Taking the con out of RCTs

30 Jun, 2021 at 11:20 | Posted in Economics | Comments Off on Taking the con out of RCTs

rcDevelopment actions and interventions (policies/programs/projects/practices) should be based on the evidence. This truism now comes with a radical proposal about the meaning of “the evidence.” In development practice, where there are hundreds of complex, sometimes rapidly changing, contexts seemingly innocuous phrases like “rely on the rigorous evidence” are taken to mean: “Ignore evidence from your context and rely in your context on evidence that was ‘rigorous’ for another place, another time, another implementing organization, another set of interacting policies, another set of local social norms, another program design and do this without any underlying model or theory that guides your understanding of the relevant phenomena.” …

The advocates of RCTs and the use and importance of rigorous evidence, who are mostly full-time academics based in universities, have often taken a condescending, if not outright ad hominem, stance towards development practitioners. They have often treated arguments against exclusive reliance on RCT evidence, like that the world is complex, getting things done in the real world is a difficult craft, that RCTs don’t address key issues, that results cannot be transplanted across contexts, not as legitimate arguments but as the self-interested pleadings of “bureaucrats” who don’t care about “the evidence” or development outcomes. Therefore, it is striking that it is the practitioner objections about external validity that are actually technically right about the unreliability of RCTs for making context-specific predictions and it is the academics that are wrong, and this in the technical domain that supposedly is the acamedicians comparative advantage.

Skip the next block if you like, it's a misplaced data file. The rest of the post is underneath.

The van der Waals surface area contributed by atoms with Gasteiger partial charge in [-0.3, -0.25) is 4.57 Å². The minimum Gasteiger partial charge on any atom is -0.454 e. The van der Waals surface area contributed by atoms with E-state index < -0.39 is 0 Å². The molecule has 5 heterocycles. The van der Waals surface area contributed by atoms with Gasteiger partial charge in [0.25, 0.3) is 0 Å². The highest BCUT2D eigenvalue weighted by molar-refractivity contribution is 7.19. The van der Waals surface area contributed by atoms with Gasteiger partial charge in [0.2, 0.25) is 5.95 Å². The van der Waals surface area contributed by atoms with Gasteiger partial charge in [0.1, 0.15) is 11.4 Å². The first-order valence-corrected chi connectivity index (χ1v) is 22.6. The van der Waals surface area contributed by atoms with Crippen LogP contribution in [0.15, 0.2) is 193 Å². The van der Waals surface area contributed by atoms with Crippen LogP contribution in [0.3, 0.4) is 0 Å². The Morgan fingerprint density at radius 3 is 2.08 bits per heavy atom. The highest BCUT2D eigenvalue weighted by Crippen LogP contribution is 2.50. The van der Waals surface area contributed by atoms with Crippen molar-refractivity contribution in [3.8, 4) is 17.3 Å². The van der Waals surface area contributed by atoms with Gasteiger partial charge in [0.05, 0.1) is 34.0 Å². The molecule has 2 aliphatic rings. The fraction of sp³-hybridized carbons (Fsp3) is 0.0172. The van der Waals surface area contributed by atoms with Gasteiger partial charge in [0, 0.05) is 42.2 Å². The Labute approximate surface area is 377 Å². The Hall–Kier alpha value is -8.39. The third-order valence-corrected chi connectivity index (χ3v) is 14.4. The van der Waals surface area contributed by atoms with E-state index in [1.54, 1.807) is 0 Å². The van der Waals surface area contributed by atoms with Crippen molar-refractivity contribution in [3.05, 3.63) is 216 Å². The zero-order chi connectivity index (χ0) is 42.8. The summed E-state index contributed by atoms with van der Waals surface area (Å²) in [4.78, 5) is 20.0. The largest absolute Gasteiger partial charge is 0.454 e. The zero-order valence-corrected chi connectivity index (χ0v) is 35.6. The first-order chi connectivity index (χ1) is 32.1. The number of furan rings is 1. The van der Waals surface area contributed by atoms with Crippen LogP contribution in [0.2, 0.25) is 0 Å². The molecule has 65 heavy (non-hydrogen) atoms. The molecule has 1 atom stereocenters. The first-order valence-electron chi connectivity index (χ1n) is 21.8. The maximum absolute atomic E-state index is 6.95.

Lant Pritchett

Just as econometrics, the use of randomization often promises more than it can deliver, basically because it requires assumptions that in practice are not possible to maintain. And just like econometrics, randomization is basically a deductive method. Given the assumptions, these methods deliver deductive inferences. The problem, of course, is that we will never completely know when the assumptions are right. And although randomization may contribute to controlling for confounding, it does not guarantee it, since genuine ramdomness presupposes infinite experimentation and we know all real experimentation is finite. And even if randomization may help to establish average causal effects, it says nothing of individual effects unless homogeneity is added to the list of assumptions. Causal evidence generated by randomization procedures may be valid in ‘closed’ models, but what we usually are interested in, is causal evidence in the real target system we happen to live in.

As Pritchett shows, does a conclusion established in population X hold for target population Y only under very restrictive conditions. ‘Ideally controlled experiments’ tell us with certainty what causes what effects — but only given the right ‘closures.’ Making appropriate extrapolations from (ideal, accidental, natural or quasi) experiments to different settings, populations or target systems, is not easy. “It works there” is no evidence for “it will work here”. Causes deduced in an experimental setting still have to show that they come with an export-warrant to the target population/system. The causal background assumptions made have to be justified, and without licenses to export, the value of ‘rigorous’ and ‘precise’ methods — and ‘on-average-knowledge’ — is despairingly small.

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